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Remembering H M Seervai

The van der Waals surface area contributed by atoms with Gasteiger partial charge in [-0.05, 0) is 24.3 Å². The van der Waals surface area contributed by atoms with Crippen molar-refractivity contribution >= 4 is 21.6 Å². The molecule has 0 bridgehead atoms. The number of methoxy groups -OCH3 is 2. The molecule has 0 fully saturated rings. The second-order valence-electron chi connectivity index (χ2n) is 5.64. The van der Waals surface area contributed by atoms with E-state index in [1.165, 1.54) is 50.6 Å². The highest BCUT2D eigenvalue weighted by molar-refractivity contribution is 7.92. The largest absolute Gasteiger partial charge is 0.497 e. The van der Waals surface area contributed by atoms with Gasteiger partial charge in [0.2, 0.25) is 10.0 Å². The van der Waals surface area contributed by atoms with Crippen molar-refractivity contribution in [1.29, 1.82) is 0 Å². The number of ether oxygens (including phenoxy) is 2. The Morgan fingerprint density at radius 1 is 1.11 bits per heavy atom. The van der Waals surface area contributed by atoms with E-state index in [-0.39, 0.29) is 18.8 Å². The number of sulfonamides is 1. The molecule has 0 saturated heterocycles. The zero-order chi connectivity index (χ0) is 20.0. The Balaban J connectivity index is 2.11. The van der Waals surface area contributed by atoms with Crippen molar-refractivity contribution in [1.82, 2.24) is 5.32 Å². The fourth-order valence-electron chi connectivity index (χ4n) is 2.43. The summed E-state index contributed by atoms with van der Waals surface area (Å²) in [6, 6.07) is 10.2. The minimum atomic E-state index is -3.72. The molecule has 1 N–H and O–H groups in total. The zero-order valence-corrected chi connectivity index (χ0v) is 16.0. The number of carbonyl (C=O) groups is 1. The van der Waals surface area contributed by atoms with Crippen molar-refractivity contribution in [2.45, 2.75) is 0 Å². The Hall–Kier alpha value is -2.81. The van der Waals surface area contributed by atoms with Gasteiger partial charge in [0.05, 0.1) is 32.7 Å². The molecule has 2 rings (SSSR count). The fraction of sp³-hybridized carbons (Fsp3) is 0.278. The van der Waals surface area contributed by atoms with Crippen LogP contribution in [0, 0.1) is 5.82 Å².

first_imgColumnsRemembering H M Seervai V.Sudhish Pai25 Jan 2021 10:12 PMShare This – xIt is 25 years since the great and incomparable Homi Seervai passed away and it is appropriate that we remember and pay tribute to him on this occasion. It is given to very few to receive high honours while not compromising the highest standards of integrity and independence. Hormasji Maneckji Seervai is a shining example of that rare breed. He was born on December 5, 1906 at Bombay….Your free access to Live Law has expiredTo read the article, get a premium account.Your Subscription Supports Independent JournalismSubscription starts from ₹ 599+GST (For 6 Months)View PlansPremium account gives you:Unlimited access to Live Law Archives, Weekly/Monthly Digest, Exclusive Notifications, Comments.Reading experience of Ad Free Version, Petition Copies, Judgement/Order Copies.Subscribe NowAlready a subscriber?LoginIt is 25 years since the great and incomparable Homi Seervai passed away and it is appropriate that we remember and pay tribute to him on this occasion. It is given to very few to receive high honours while not compromising the highest standards of integrity and independence. Hormasji Maneckji Seervai is a shining example of that rare breed. He was born on December 5, 1906 at Bombay. He lost his father and his childhood early at the age of 14 in 1920. He was educated at Bharda New High School and Elphinstone College, Bombay from where he passed out with M.A. in Philosophy. Thereafter he studied law in the Government Law College. He taught English Literature at the Elphinstone College for sometime. Seervai took the plunge and joined the Bar in 1929. He made no compromises and took no short cuts. To begin with he was a pupil in the chamber of M.L. Manecksha who guided him and directed him to Sir Jamshedji Kanga who had ‘vast and varied practice and great legal capacity’. Thus in February 1933, Seervai joined the chambers of Sir Jamshedji who was then the Advocate General of Bombay and there began an association and a career so glittering and conspicuous in recent times. Kanga’s chamber was a highly reputed and successful one and was the training ground for many eminent lawyers. Seervai attended to a large part of Kanga’s opinion work, besides litigation. He acquired a reputation for thorough and meticulous preparation and absolute fairness. Combined with this was his powerful personality, his deep knowledge of law and mastery of the English language. He was also gifted with a phenomenal memory. Seervai had his long years of waiting before success came his way and he saw lesser men forge ahead and achieve success because of other considerations. But nothing deterred him, nothing made him ‘to swerve from truth or change his constant mind’. He had his break in 1941 with the famous ‘Telephone case’- a case filed against the Government Telephones Board where he was opposed by eminent counsel. It was argued before Justice Chagla and it brought recognition to Seervai and his arguments – about his persistent, fearless and unflinching stand. That was the precursor of his innumerable stellar performances. He was a man of integrity in every way in the best and noblest sense of the term. Transparent sincerity, total commitment to whatever he did, inflexible rectitude in life, strict adherence to the principles and values he believed in and the indomitable courage to stand up and fight for them were his hallmarks. He was of the view that a person without commitment is like a rudderless ship. Seervai was always fond of quoting and practised what Scott said: “Without courage there cannot be truth; And without truth, there can be no other virtue.” He was a true Zoroastrian believing in and living up to its tenets of good thoughts, good words and good deeds. He was an exemplar in intellectual integrity- that rare quality which stands for the unity of one’s thoughts, words and deeds. Early in his career he took on a judge who he believed was guilty of improper conduct and behaviour. He carried the matter to Chief Justice Chagla who changed that judge from the Original Side to the Appellate Side. Sir Jamshedji who venerated the office of judgeship was appalled by what Seervai did. Seervai unflinchingly told him that he would not compromise in this and if his action embarrassed or displeased Kanga, he would leave his chambers. The noble Kanga replied that Seervai was entitled to do what he thought to be right and there was no question of his leaving the chambers. Later Seervai opposed the Bar giving a felicitation and farewell to that judge on his elevation to the Supreme Court. He exemplified the dictum that toleration is the virtue of those who have no convictions. Seervai was by nature studious and was a voracious reader. He was conspicuous in the Bar Library confidently making statements and giving his views on cases as well as on other contemporary issues. When Seervai began his career there was hardly any litigation in constitutional law and like others in the city of Bombay he was in commercial law litigation. In 1950 the Bombay Prohibition Act came under attack and the case was before a formidable Full Bench presided over by Chief Justice Chagla. Seervai was engaged as a junior counsel by the Government with the then Advocate General C.K. Daphtary leading. Defending such a cause came naturally to Seervai, a lifelong and committed teetotaller. It fell to his lot to give the final reply. He did it with great vigour and conspicuous success persuading a hostile Court to hold in the Government’s favour, at least on some points and it went further in favour of the Government in the Supreme Court –F.N.Balsara’s case (AIR 1951 Bom 210 and AIR 1951 SC 318). He was thereafter much sought in Government cases. Again Seervai was briefed by the State Government to defend its decision to ban prize competitions. Having lost before the single judge and the appellate court, he single-handedly fought in the Supreme Court and won for the Government its case to ban prize competitions/lotteries- RMDC case (AIR 1957 SC 699). Like his senior, Sir Jamshedji Kanga, law was the element of his life. He was known for his single-minded devotion to a case and his painstaking industry. Whatever he did, he had total dedication- be it a case in court, the writing of his book or the advocacy of a cause he believed in. His exposition of the legal principles was authoritative and his advocacy fearless. He was a perfectionist. The lure of high fees and public adulation did not matter to him or the unpopularity of the cause. Excellence in the discharge of his professional obligation was all that counted and that was his only standard. He laid great emphasis on counsel’s primary duty to assist in the administration of justice and equally on the values of intellectual honesty, impartiality and independence in a judge. There could be no compromises in all this. In 1957 Seervai, “who led the Bar in integrity and intellect,” to use Palkhivala’s words, was appointed Advocate General, “the high office he so well deservedly obtained.” He held that office for 17 years with great brilliance, distinction and dedication. He devoted himself whole- heartedly and exclusively to Government work. There was no bar to his doing private work, but he hardly took up any. The fees he received were modest. This was perhaps the most prominent and glorious period of his professional career which spanned over six decades. He was able to maintain the high stature of his constitutional office and his own position by reason of his being apolitical as much as by his learning and values and the sheer force of his personality. His opinion was sought by the Government in several matters, often times difficult and delicate, and it was accepted without demur. In the matter of Government accepting a Court decision or preferring an appeal therefrom, Seervai as the Advocate General had the last word. It is said that appearing for the State as Advocate General in the land acquisition references he would not yield a rupee more than what the evidence justified, but if he found that the opposite party-claimant was poorly represented he would go out of the way to suggest enhancement of compensation if he felt it was just and proper to do so. Such was his sense of propriety and fairness. He was a true and undoubted leader of the Bar. He epitomized what an Advocate General should be. He was accessible to all and always kind to whoever came for conference with him. Everyone was put at ease and the conference proceeded at a leisurely pace. He was extremely thorough and painstaking and patient too. He was never derisory of anyone, or of any view or argument, whatever its source and it was always patiently examined, discussed and reasoned. Listening to his arguments and exposition of law was a great learning. He had deep insight into law and its history and he traced its evolution with a historic perspective. His preparation was always a complete and in-depth study. No case, however small or unimportant, was dealt with without the facts being wholly mastered and the law fully investigated. Seervai was generous with his time and was always ready to help and advise colleagues and heartily did so and sometimes even without such help being sought. He did not accept conflicting assignments and not more than one brief at a time. Once he took up a case he was fully into it; and when a case was argued he would be present in court throughout. His ability was matched by his courage. His resignation from the post of Advocate General in 1974 was on a principle. He would never compromise the position of the Advocate General and the respect due to it. Seervai’s eminence as a counsel and his fearless advocacy led to his being briefed by other States and parties, apart from Bombay/ Maharashtra whose Advocate General he was. ‘Where he was not constrained by his personal convictions of inequity, no more redoubtable defender of the Government’s power and privileges could be found than in Seervai.’ He vigorously defended the Government’s privilege of not disclosing documents on the ground of it being injurious to the State’s interest – State of Punjab vs. Sukh Dev Singh Sodhi (AIR 1961 SC 493). In the well known case of K.M.Nanvati vs. State of Bombay (AIR 1961 SC 112) Seervai as Advocate General successfully defended before a Special Bench of the High Court the Governor’s exercise of power of pardon to suspend the sentence of life imprisonment, pending the appeal in the Supreme Court. This was however reversed by the Supreme Court by a majority with Justice Kapur dissenting. It is this that paved the way for Seervai’s classic work on Constitutional Law. Seervai’s finest hour was his appearance for the U.P. Assembly in the Presidential Reference re: legislative privileges (AIR 1965 SC 745). The Speaker was advised that only an eminent English counsel with a sound knowledge of the law and custom of Parliament could effectively defend the privileges of the Assembly. The Speaker having heard of Seervai went to Bombay for consultations with him and entrusted him the Assembly’s brief. Seervai gave up all other work for the preparation of this case. He would not flinch from advancing any argument to defend the Assembly’s privileges, however unpopular it may seem to the Court. At the very outset he told the Court that by his appearing for the Assembly, the Assembly was not submitting to the jurisdiction of the Court to have its privileges examined but was present only to assist the Court and apprise it of the correct legal position. The high point perhaps was a question from Justice J.C. Shah as to what would be the position if the Court quashed the Legislature’s warrant and ordered release of the person arrested for its alleged contempt. Seervai boldly responded that as the Court’s order was a nullity it would have to be ignored! It was a rare display of forensic courage and fearless advocacy born out of knowledge and conviction. Seervai was sharply critical of the Supreme Court majority judgments in Golaknath and Kesavananda Bharati. In the latter case he appeared for the State of Kerala and led on behalf of the respondents. But he changed his view about the basic structure doctrine in the light of experiences of the Emergency. During the Emergency when sixteen High Court Judges were punitively transferred Seervai took up their cause and argued the writ petition in the Gujarat High Court. He appeared in I Judges case {S.P. Gupta -AIR 1982 SC 149} – challenging the transfer of High Court Judges. Seervai was always candid and forthright in court. Once in the Supreme Court he was arguing cases of preventive detention. After Seervai elaborated the distinction between punitive and preventive detention, Justice Beg made a rather unguarded remark that after all detention was detention and he did not quite understand the difference between the two. Seervai then lowered his voice and chided the judge: “My Lord, there is a clear difference between preventive detention and punitive detention even though it may not be always apparent. For instance, there is a time when it is day and there is a time when it is night. In between there is dawn and, later, dusk when it is difficult to insist at a particular point whether it is day or night, but only a strange mind would discern no difference between day and night.” There was silence in the court room. On another occasion when Seervai was in full flow of argument before a Bench presided over by Justice Tarkunde and one of the issues that arose was about the earning of lawyers as compared to judges, Tarkunde casually remarked whether he-the Advocate General did not think that judges would have earned much more if they continued at the Bar. The response was so characteristic of the man. Seervai paused, lowered his head and brought the tips of his fingers together and apparently took a count. After a few minutes he raised his head and said; “My Lords, I have reflected on the subject. While some of Your Lordships would have earned more, many would not.” The poor judges were left to speculate to which category they belonged. Seervai had a large opinion practice. This is an area where clients want to be advised the correct legal position and expect the lawyer to study the problem from all angles and give the correct, honest opinion. While arguing in Court counsel submits a statable point, in giving an opinion the lawyer expresses what he believes the law to be. There is no doubt that Seervai with his knowledge of the law, willingness and aptitude to put in long hours of work and very high standard of integrity made an outstanding opinion lawyer too. He was a brilliant speaker. His address to the 5th Commonwealth Law Conference in Edinburgh in July 1977 on ‘The Place of Law Officers and the Ministers of Justice’ is regarded as a masterpiece. He was also a prolific and elegant writer. His reading and love of literature encompassed a wide range. His mind was well stocked with Literature and Philosophy apart from law. He practised law in the grand style and with his knowledge of history and literature, he was an architect. He was basically simple and unostentatious, but like a true Aristotelian, he took pride in his abilities and his work and in being a virtuous man. His standards of probity were astounding. He practised what he preached. When he went to Delhi to the Ashoka Hotel, he would insist on staying in a room which had no balcony because a room with balcony would cost fractionally a little more. Even though appearing for a Five-Star client, he would not stay in a Five Star hotel. In the Judges’ case, the Bombay Bar had requested him and other colleagues to appear for them. Seervai was the leader of the team and he had made it clear that since the Bar was paying for the lawyers and sending them to Delhi, no lawyer should send his clothes to the hotel laundry or telephone from Delhi. When any guests joined Seervai for dinner at the hotel when he was out of Bombay, Seervai asked for two separate bills, signed his own bill and paid cash for the guests, even if the guest was his son. When a young colleague asked as to what was wrong in charging high fees when clients were willing to pay, his answer unhesitatingly was: “If a man is willing to be robbed, would you be a thief?” It is said that a Bombay Solicitor went to Seervai for an opinion in a complicated case. Seervai held long conferences and called the Solicitor and the client about 6 or 7 times. After the opinion was delivered, when Seervai’s bill was given to the Solicitor, the Solicitor expressed shock at the paltry amount that he had charged. He went straight to Seervai and told him to increase the amount charged, as what was charged would not reflect the amount of work Seervai had put in. Seervai’s answer was remarkable. He told the Solicitor that the client had come for his opinion on the assumption that Seervai knew the law. It took Seervai 6 or 7 long conferences and a lot of reading by himself in between those conferences, to best acquaint himself with the law. It was, Seervai said, for Seervai’s knowledge of the law and not for his ignorance of it that the client had come to him. Therefore the fees charged, (which were abysmally low), were fully justified on this count. He brought to bear to a practical and highly mercenary, and at times unprincipled, legal profession a moral eminence. It is universally recognized and Seervai also believed that his most abiding and enduring contribution to law was his work, ‘The Constitutional Law of India’ which “has an assured place among the great legal treatises of the world,” to quote Lord Bingham. Seervai started writing his critical commentary in 1961. It took him six years to publish the first edition in 1967 and he relentlessly worked on it for 35 years to produce four editions. It is a work from a historic perspective tracing the evolution of various concepts and principles; the analysis is deep and the criticism of views which did not win his approval, is biting. The criticism is sometimes too harsh and personal, a blemish in an otherwise monumental achievement. But perhaps, as Lord Keynes said: “Words have sometimes to be harsh since they represent an assault on the thoughts of the unthinking.” He was essentially a family man who deeply loved his home and family. In his own words, his heart and treasure were in his home. He was invited to be a judge of the Bombay High Court; then offered a Supreme Court judgeship in 1956 (which if taken would have given him a 15 year tenure-5½ as Chief Justice) and the office of the Attorney General for India in 1971. He declined all these as it would disrupt his family life and he would have to move out to Delhi and for reasons that had to do with his book. He wrote other works also. But to this book he devoted all his energy, time and talent. His letter to the Law Minister declining the offer of Attorney General-ship brings out his commitment to expounding the law: “It seems to me that my best contribution to Constitutional and Administrative law in our country does not lie in my arguing Constitutional cases before the Supreme Court and before various High Courts-exciting and financially remunerative as such arguments can be. The best contribution that I can make is to embody in the successive editions of my book the result of much reflection and careful and patient analysis of judicial interpretation of the Constitution.” Despite his high profile in the legal profession and his great achievements he was a very private person. He was not inclined to befriend people merely because they were influential or important but he was deeply loyal and devoted to his old friends regardless of their condition or status in life. While he appeared somewhat forbidding in manner and stern in looks, behind the austere exterior was a very human person, sociable and kind, ready and keen to help someone in need. He had a genuine feeling and concern for others. He was never aloof, he always greeted you with a disarming smile and made you feel at ease. It is said that if you were next to him at any function he would make conversation with you. He could talk on many themes and one would be struck by the breadth of his knowledge. He would say that in the legal profession one had to know something about a variety of subjects. His generosity was great. Remembering that money was not aplenty when he was growing up, he would help others, particularly students, in need. The employees in his chamber would borrow money which more often ended as gifts. Even if they had borrowed money and asked for further loans, while he would initially refuse, he would then write a cheque. He held strong and definite views on many subjects and never hesitated to express them. He was a strict teetotaller. He was particularly hostile to liquor. He viewed others taking liquor with obvious disapproval but restrained tolerance. Restraint and control were major elements of his character and he was never known to lose his temper or self control. Seervai was an extremely methodical and disciplined person, very particular about punctuality and meticulous in all that he did. There was a time for everything. He had an eye for detail and paid attention even to little things like how to prepare tea- his favourite drink or the best buttered toast which was again his favourite. He was generous to all especially his juniors to whom he gave credit and encouragement. He was a formidable advocate and a truly outstanding lawyer, not necessarily a fashionable one, who could face any situation in Court and cope with any question from the Bench. Though sometimes he was irritated, he was never ruffled in Court nor did he lose his temper. He was generally confident and optimistic in his outlook. When people complained or grumbled about the present day state of affairs he would ask them to pause and read out a piece bemoaning the decline of civilization, the laxity of society, the wildness of the young who no longer respected their elders and so on. He would remark, “Well, it is from Thucydides, around 400 BC and here we are, so things can’t be all that bad.” He always faced a situation, however bleak, with fortitude and optimism, looking for and often finding, some positive aspect or some way of relieving it. All his life Homi Seervai retained a temperament which turned him from bawdy stories, borderline jokes and banal gossip. Euphemisms were lost on him. Speaking of what goodness really meant to him Seervai said: “In practice, if we want to ascertain what actions are good we must appeal to the “man of practical wisdom”, that is, a man who has shown by his own actions that he is a good man. We think of him as a man of broad sympathies and a sound intuitive judgement as regards problems of conduct. He is a self controlled or temperate man and it will be found that he lays burdens upon himself which he does not expect others likewise to bear, for he makes allowance for human frailty. And, speaking for myself, I should like to think of him as a kind man, for I doubt whether a man can be really good if he does not love his fellow men.” He lived up to it! It was my privilege and good fortune to receive Seervai’s affection and guidance. I had never known him. The contact began with a letter which I wrote in 1982 while studying law and which was under some misapprehension wrongly addressed. It reached him and he hastened to reply. His letters then contain some sound practical advice for law students and upcoming lawyers. He emphasised the need to be a sound, competent and not necessarily a fashionable lawyer. Seervai passed away in his 90th year on 26 January 1996. It may be said that his dedication to his book was so complete that he compelled even Death to wait until he fully completed the last edition on 25 January, the next day he was no more. That work is indeed his monument. He departed on Republic Day, the day when the Constitution came into force. His reverence for the Constitution and endeavours in cultivating the spirit and culture of constitutionalism and educating the people in that behalf have been splendid and inspiring and have placed us under an irredeemable debt of gratitude to him. His life is an inspiration, his memory a benediction. We have to record our gratitude for a life to which we owe so much. The love and respect with which we light his memory is a measure of his greatness both as a lawyer and a man. When comes such another!Views are personal.Next Storylast_img read more